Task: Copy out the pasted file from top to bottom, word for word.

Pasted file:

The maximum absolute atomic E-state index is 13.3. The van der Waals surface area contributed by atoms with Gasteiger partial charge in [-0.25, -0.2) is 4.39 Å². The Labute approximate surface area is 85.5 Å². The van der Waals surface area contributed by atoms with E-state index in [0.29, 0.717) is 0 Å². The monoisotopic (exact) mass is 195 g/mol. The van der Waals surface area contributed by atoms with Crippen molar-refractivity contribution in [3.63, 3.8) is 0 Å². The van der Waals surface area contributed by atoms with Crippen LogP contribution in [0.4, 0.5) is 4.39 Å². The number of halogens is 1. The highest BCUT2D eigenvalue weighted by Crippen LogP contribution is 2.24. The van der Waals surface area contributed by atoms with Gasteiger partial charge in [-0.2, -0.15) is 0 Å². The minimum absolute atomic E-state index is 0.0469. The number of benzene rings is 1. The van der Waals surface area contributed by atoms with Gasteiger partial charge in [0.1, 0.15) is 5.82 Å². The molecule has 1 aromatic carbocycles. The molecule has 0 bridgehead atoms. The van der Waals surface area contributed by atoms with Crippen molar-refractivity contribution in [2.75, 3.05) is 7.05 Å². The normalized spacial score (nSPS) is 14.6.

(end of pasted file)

The maximum absolute atomic E-state index is 13.3. The van der Waals surface area contributed by atoms with Gasteiger partial charge in [-0.25, -0.2) is 4.39 Å². The Labute approximate surface area is 85.5 Å². The van der Waals surface area contributed by atoms with E-state index in [0.29, 0.717) is 0 Å². The monoisotopic (exact) mass is 195 g/mol. The van der Waals surface area contributed by atoms with Crippen molar-refractivity contribution in [3.63, 3.8) is 0 Å². The van der Waals surface area contributed by atoms with Crippen LogP contribution in [0.4, 0.5) is 4.39 Å². The number of halogens is 1. The highest BCUT2D eigenvalue weighted by Crippen LogP contribution is 2.24. The van der Waals surface area contributed by atoms with Gasteiger partial charge in [-0.2, -0.15) is 0 Å². The minimum absolute atomic E-state index is 0.0469. The number of benzene rings is 1. The van der Waals surface area contributed by atoms with Gasteiger partial charge in [0.1, 0.15) is 5.82 Å². The molecule has 1 aromatic carbocycles. The molecule has 0 bridgehead atoms. The van der Waals surface area contributed by atoms with Crippen molar-refractivity contribution in [2.75, 3.05) is 7.05 Å². The normalized spacial score (nSPS) is 14.6.